One US principal has sparked a national debate after announcing a dress code for parents who drop their kids off at school.
In a statement sent to parents on April 9, principal Carlotta Brown of James Madison High School, located in Texas, said the decision was aimed at letting children know what was – and what was not – appropriate attire in a professional environment.
“Parents, we do value you as a partner in your child's education. You are your child's first teacher. However, please know we have to have standards. Most of all, we must have high standards,” Brown wrote in the statement, circulated to parents.
The clothing items banned include pyjamas, leggings, low-cut tops, bonnets and torn jeans.
And Texas isn’t the only state cracking down on the overly casual attire of school parents. Lawmakers in Memphis, Tennessee, are trying to pass a bill in July which could enforce a similar dress code in school districts across the state from 2020.
In 2016, a primary school principal in the UK made headlines after taking parents to task for their choice of attire when visiting the school. Skerne Park Academy head teacher, Kate Chisholm, said she had “loads of support” from the community and people saying it was about time something was done.
Could such a policy work in Australia?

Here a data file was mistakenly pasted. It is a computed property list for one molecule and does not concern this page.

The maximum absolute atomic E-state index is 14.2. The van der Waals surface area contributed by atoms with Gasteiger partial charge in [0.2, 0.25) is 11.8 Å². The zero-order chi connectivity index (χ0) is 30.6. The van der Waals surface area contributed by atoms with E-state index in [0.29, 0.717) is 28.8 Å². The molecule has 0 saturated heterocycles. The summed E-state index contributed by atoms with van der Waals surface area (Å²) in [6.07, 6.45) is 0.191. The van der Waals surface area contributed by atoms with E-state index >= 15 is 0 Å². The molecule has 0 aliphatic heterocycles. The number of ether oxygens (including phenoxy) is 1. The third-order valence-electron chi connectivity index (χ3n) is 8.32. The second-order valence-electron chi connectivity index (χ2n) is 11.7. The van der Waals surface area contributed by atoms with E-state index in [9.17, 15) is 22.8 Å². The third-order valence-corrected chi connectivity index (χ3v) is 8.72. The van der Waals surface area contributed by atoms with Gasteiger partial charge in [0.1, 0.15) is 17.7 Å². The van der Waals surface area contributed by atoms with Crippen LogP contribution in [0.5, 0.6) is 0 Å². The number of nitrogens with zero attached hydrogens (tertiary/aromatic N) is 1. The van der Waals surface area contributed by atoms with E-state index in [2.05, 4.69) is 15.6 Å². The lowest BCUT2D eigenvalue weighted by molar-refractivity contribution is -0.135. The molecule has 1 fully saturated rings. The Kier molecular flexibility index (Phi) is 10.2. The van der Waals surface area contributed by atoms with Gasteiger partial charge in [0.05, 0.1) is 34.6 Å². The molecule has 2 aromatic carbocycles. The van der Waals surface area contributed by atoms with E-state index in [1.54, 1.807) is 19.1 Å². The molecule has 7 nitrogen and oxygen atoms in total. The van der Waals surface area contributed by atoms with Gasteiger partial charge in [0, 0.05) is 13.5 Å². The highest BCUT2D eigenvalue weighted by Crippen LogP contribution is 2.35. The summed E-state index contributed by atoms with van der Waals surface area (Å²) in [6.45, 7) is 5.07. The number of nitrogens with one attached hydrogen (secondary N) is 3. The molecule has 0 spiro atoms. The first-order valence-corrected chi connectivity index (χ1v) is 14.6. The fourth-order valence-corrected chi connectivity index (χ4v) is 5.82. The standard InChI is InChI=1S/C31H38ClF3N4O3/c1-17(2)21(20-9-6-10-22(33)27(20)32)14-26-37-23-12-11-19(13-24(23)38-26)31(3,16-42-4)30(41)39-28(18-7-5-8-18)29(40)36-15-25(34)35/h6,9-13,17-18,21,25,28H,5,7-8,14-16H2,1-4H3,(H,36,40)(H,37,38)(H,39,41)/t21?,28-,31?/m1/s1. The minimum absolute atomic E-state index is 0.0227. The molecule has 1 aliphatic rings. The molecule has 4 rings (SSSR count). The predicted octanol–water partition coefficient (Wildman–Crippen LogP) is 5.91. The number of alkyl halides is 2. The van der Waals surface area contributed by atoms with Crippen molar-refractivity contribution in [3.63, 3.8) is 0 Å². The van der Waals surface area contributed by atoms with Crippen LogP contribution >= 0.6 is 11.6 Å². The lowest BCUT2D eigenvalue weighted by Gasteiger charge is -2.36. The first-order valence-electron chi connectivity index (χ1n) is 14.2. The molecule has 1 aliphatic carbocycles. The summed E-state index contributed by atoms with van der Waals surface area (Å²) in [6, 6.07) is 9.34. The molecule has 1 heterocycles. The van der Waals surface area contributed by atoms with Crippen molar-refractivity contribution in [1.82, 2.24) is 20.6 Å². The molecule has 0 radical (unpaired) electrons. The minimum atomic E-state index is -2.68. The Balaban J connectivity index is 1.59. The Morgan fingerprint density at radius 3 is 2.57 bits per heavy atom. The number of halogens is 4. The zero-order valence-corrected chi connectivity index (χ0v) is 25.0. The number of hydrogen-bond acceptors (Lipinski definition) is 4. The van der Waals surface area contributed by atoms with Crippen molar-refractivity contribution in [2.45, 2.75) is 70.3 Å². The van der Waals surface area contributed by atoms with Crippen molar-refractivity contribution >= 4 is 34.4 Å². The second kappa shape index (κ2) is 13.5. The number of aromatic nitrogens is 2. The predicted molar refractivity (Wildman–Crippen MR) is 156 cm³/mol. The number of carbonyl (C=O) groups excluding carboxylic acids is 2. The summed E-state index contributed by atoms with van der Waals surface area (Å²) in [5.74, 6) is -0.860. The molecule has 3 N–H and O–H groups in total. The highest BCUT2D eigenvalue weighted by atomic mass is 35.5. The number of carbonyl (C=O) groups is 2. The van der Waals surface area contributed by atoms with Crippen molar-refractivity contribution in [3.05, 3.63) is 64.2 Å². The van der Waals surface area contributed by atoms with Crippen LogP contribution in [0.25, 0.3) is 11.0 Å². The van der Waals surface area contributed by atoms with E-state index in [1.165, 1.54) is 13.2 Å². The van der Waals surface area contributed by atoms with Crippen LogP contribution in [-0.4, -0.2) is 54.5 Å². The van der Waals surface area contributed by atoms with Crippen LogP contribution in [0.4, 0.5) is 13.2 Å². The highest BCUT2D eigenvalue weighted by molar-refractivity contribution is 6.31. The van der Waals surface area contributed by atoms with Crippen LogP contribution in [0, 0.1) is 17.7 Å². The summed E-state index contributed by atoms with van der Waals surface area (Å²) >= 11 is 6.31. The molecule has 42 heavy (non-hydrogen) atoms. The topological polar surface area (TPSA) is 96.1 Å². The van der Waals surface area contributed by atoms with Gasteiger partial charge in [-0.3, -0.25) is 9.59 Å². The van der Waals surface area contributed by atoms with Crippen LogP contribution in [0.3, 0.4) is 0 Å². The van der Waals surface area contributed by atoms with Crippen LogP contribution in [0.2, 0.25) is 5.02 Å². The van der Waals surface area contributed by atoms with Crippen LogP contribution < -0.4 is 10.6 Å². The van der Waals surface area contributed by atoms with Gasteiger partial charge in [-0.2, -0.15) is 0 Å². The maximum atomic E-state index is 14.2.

“It’s an interesting move and a sad reflection on the state of affairs in that part of the world,” Ian Anderson, president of the Western Australian Primary Principals’ Association (WAPPA), told The Educator.
“We would always be looking at respectful relationships between community and school but putting in place such a code would be seen as unnecessary at this time.”
Anderson said that if a parents’ dress was an issue, the school’s principal would be likely to address this with the individual first, rather than implementing a broad policy around it.
Australian Principals Federation (APF) president, Julia Podbury, said she had never heard of any school in Australia needing to consider raising such matters with parents, saying the behaviour of some parents was more of a problem to school leaders.
“The key issue for our schools is the unacceptable behaviour of a small number of parents,” Podbury told The Educator.
“Schools and parents must work together to get the best outcomes for students.”